How to Convert Javascript UTC Date to Eastern Time

by Daag Alemayehu

People often express time zones from around the world as positive or negative offsets from Coordinated Universal Time, or UTC. UTC is the time standard based on International Atomic Time and in casual use is considered equivalent to Greenwich Mean Time (GMT). Using the JavaScript scripting language, you can easily convert UTC time to Eastern Time.

1

Instantiate a JavaScript Date object by calling the Date() constructor, passing to it as its sole parameter the UTC() method (e.g., for midnight on January 1, 2000 UTC time, “var fooDay = new Date(Date.UTC(2000,0,1,0,0,0,0))”). UTC() is a static method that returns the number of milliseconds that have elapsed since midnight of January 1, 1970 UTC time. Its syntax is Date.UTC(year, month, day, hours, minutes, seconds, milliseconds), where all arguments are expressed as digits. The first three arguments are required while the remaining arguments are optional. This Date object represents the time you want to convert, expressed in your local time.

2

Calculate the time difference in milliseconds between UTC time and your local time and store the result in a variable. To calculate your local offset, call the getTimezoneOffset() method of your Date object and multiply its return value by 60,000 (e.g., “var localOffset = fooDay.getTimezoneOffset() * 60000”). You multiply by 60,000 to convert minutes into milliseconds (1,000 milliseconds in one second * 60 seconds in one minute = 60,000 milliseconds).

3

Obtain the UTC value in milliseconds of your Date object by calling its getTime() method and adding the return value to your local offset (e.g., “var fooUTC = fooDay.getTime() + localOffset”).

4

Create a constant to represent the Eastern Time Zone offset in milliseconds (e.g., “const EAST = 3600000 * -5”). You multiply by 3,600,000 to convert hours into milliseconds (1,000 milliseconds in one second * 60 seconds in one minute * 60 minutes in one hour = 3,600,000 milliseconds), and you multiply by -5 because Eastern Time is five hours behind UTC time.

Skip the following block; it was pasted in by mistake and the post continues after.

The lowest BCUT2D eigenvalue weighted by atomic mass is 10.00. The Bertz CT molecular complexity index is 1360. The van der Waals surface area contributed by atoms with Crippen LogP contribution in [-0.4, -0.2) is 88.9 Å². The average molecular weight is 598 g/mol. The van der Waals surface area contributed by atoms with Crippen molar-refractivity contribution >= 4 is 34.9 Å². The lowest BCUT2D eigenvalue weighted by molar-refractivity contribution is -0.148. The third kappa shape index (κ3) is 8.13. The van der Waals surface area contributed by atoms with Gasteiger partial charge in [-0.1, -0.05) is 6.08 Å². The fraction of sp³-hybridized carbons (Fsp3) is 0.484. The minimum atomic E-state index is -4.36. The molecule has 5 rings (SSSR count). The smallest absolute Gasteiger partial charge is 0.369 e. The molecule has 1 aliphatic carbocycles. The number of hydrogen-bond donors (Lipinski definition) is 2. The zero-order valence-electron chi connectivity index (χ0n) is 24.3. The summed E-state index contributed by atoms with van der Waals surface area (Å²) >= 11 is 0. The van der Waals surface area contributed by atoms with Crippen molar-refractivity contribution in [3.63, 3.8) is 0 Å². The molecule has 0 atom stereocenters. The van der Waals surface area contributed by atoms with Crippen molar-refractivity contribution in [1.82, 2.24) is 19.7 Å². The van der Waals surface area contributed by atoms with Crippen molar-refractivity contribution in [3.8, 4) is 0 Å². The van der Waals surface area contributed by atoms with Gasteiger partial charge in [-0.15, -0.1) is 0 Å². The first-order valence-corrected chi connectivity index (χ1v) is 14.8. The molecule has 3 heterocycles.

5

Instantiate another Date object by calling the Date() constructor, passing to it as its sole parameter the sum of the UTC value of the first Date object and your Eastern Time Zone offset constant (e.g., “var barDay = new Date(fooUTC + EAST)”). This Date object represents your original UTC date, now converted to Eastern Time.

Tip

  • check In JavaScript, the numerical representation for months ranges from 0 to 11 rather than from 1 to 12. So, for example, January would be “0,” February “1”, March “2,” and so on.

About the Author

Daag Alemayehu is a professional Web developer and a Georgia-licensed attorney. He holds a Bachelor of Science degree in computer science from Georgia Tech and a Juris Doctor from the Washington University in St. Louis Law School. He has been blogging and writing on the Internet for sites such as eHow for eight years.

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